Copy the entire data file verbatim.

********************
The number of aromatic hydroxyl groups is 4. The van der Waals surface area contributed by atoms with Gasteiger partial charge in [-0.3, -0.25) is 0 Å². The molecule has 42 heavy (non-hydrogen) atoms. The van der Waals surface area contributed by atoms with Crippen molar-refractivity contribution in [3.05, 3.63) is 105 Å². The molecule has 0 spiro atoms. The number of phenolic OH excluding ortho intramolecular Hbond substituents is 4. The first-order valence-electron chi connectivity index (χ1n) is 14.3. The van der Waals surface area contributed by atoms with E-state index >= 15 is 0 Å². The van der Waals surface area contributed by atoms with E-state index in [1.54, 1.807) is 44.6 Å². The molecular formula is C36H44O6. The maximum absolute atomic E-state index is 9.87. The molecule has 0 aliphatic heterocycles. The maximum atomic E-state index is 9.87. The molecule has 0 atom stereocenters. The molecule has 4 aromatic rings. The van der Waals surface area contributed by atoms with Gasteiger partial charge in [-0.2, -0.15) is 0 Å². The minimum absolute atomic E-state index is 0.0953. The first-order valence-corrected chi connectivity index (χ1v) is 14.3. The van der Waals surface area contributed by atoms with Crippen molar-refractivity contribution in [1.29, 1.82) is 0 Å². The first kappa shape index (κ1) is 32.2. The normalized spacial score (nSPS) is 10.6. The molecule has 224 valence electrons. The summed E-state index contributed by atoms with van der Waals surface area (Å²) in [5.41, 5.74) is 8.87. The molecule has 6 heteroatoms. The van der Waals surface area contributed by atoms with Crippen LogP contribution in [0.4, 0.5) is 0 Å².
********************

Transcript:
The number of aromatic hydroxyl groups is 4. The van der Waals surface area contributed by atoms with Gasteiger partial charge in [-0.3, -0.25) is 0 Å². The molecule has 42 heavy (non-hydrogen) atoms. The van der Waals surface area contributed by atoms with Crippen molar-refractivity contribution in [3.05, 3.63) is 105 Å². The molecule has 0 spiro atoms. The number of phenolic OH excluding ortho intramolecular Hbond substituents is 4. The first-order valence-electron chi connectivity index (χ1n) is 14.3. The van der Waals surface area contributed by atoms with E-state index >= 15 is 0 Å². The van der Waals surface area contributed by atoms with E-state index in [1.54, 1.807) is 44.6 Å². The molecular formula is C36H44O6. The maximum absolute atomic E-state index is 9.87. The molecule has 0 aliphatic heterocycles. The maximum atomic E-state index is 9.87. The molecule has 0 atom stereocenters. The molecule has 4 aromatic rings. The van der Waals surface area contributed by atoms with Gasteiger partial charge in [-0.2, -0.15) is 0 Å². The minimum absolute atomic E-state index is 0.0953. The first-order valence-corrected chi connectivity index (χ1v) is 14.3. The van der Waals surface area contributed by atoms with Crippen molar-refractivity contribution in [1.29, 1.82) is 0 Å². The first kappa shape index (κ1) is 32.2. The normalized spacial score (nSPS) is 10.6. The molecule has 224 valence electrons. The summed E-state index contributed by atoms with van der Waals surface area (Å²) in [5.41, 5.74) is 8.87. The molecule has 6 heteroatoms. The van der Waals surface area contributed by atoms with Crippen LogP contribution in [0.4, 0.5) is 0 Å².